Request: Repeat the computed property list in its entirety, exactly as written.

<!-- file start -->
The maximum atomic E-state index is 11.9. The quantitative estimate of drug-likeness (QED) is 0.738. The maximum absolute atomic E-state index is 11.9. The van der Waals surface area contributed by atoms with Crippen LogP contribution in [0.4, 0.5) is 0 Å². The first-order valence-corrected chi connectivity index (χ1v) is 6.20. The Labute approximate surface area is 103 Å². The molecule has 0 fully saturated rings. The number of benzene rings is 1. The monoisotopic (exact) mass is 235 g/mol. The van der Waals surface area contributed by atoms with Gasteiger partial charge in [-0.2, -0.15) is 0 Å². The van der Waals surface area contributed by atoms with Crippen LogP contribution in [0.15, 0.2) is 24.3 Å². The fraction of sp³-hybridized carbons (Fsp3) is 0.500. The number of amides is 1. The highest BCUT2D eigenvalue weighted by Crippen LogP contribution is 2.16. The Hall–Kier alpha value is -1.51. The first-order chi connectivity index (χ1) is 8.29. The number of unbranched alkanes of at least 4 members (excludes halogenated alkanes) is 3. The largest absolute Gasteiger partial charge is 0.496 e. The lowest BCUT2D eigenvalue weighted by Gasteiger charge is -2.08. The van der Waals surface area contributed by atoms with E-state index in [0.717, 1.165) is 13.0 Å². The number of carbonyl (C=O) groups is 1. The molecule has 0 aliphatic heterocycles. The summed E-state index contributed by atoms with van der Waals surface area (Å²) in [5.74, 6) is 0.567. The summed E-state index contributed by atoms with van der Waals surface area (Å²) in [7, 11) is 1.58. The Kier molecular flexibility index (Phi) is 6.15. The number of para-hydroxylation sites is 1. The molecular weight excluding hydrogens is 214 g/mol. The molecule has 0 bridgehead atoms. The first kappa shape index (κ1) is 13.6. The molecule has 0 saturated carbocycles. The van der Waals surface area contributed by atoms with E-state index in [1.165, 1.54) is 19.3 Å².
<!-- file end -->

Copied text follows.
The maximum atomic E-state index is 11.9. The quantitative estimate of drug-likeness (QED) is 0.738. The maximum absolute atomic E-state index is 11.9. The van der Waals surface area contributed by atoms with Crippen LogP contribution in [0.4, 0.5) is 0 Å². The first-order valence-corrected chi connectivity index (χ1v) is 6.20. The Labute approximate surface area is 103 Å². The molecule has 0 fully saturated rings. The number of benzene rings is 1. The monoisotopic (exact) mass is 235 g/mol. The van der Waals surface area contributed by atoms with Gasteiger partial charge in [-0.2, -0.15) is 0 Å². The van der Waals surface area contributed by atoms with Crippen LogP contribution in [0.15, 0.2) is 24.3 Å². The fraction of sp³-hybridized carbons (Fsp3) is 0.500. The number of amides is 1. The highest BCUT2D eigenvalue weighted by Crippen LogP contribution is 2.16. The Hall–Kier alpha value is -1.51. The first-order chi connectivity index (χ1) is 8.29. The number of unbranched alkanes of at least 4 members (excludes halogenated alkanes) is 3. The largest absolute Gasteiger partial charge is 0.496 e. The lowest BCUT2D eigenvalue weighted by Gasteiger charge is -2.08. The van der Waals surface area contributed by atoms with E-state index in [0.717, 1.165) is 13.0 Å². The number of carbonyl (C=O) groups is 1. The molecule has 0 aliphatic heterocycles. The summed E-state index contributed by atoms with van der Waals surface area (Å²) in [5.74, 6) is 0.567. The summed E-state index contributed by atoms with van der Waals surface area (Å²) in [7, 11) is 1.58. The Kier molecular flexibility index (Phi) is 6.15. The number of para-hydroxylation sites is 1. The molecular weight excluding hydrogens is 214 g/mol. The molecule has 0 bridgehead atoms. The first kappa shape index (κ1) is 13.6. The molecule has 0 saturated carbocycles. The van der Waals surface area contributed by atoms with E-state index in [1.165, 1.54) is 19.3 Å².